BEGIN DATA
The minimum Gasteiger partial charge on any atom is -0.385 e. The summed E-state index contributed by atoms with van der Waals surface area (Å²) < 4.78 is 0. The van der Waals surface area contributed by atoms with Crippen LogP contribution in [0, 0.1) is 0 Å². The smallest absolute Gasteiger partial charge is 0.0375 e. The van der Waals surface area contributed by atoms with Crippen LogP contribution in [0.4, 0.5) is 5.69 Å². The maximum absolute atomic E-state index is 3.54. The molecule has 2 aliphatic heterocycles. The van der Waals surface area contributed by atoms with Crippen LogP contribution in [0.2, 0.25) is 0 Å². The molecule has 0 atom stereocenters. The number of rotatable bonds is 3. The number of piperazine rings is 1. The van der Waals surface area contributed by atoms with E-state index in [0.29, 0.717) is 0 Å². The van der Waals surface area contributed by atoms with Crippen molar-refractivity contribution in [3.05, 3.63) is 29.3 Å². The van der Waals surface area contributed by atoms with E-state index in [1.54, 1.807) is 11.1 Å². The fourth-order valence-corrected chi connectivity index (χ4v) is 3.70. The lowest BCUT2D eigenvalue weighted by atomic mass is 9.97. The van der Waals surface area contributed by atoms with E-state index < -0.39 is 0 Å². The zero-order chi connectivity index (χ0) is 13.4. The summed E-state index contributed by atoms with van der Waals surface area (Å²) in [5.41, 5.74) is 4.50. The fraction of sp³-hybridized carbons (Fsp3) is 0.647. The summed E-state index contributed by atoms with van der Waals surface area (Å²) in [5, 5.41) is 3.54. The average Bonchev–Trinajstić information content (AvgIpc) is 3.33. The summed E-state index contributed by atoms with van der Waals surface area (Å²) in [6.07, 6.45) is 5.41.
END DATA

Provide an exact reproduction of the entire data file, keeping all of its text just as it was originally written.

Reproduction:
The minimum Gasteiger partial charge on any atom is -0.385 e. The summed E-state index contributed by atoms with van der Waals surface area (Å²) < 4.78 is 0. The van der Waals surface area contributed by atoms with Crippen LogP contribution in [0, 0.1) is 0 Å². The smallest absolute Gasteiger partial charge is 0.0375 e. The van der Waals surface area contributed by atoms with Crippen LogP contribution in [0.4, 0.5) is 5.69 Å². The maximum absolute atomic E-state index is 3.54. The molecule has 2 aliphatic heterocycles. The van der Waals surface area contributed by atoms with Crippen LogP contribution in [0.2, 0.25) is 0 Å². The molecule has 0 atom stereocenters. The number of rotatable bonds is 3. The number of piperazine rings is 1. The van der Waals surface area contributed by atoms with E-state index in [0.29, 0.717) is 0 Å². The van der Waals surface area contributed by atoms with Crippen molar-refractivity contribution in [3.05, 3.63) is 29.3 Å². The van der Waals surface area contributed by atoms with E-state index in [1.54, 1.807) is 11.1 Å². The fourth-order valence-corrected chi connectivity index (χ4v) is 3.70. The lowest BCUT2D eigenvalue weighted by atomic mass is 9.97. The van der Waals surface area contributed by atoms with E-state index < -0.39 is 0 Å². The zero-order chi connectivity index (χ0) is 13.4. The summed E-state index contributed by atoms with van der Waals surface area (Å²) in [5.41, 5.74) is 4.50. The fraction of sp³-hybridized carbons (Fsp3) is 0.647. The summed E-state index contributed by atoms with van der Waals surface area (Å²) in [5, 5.41) is 3.54. The average Bonchev–Trinajstić information content (AvgIpc) is 3.33. The summed E-state index contributed by atoms with van der Waals surface area (Å²) in [6.07, 6.45) is 5.41.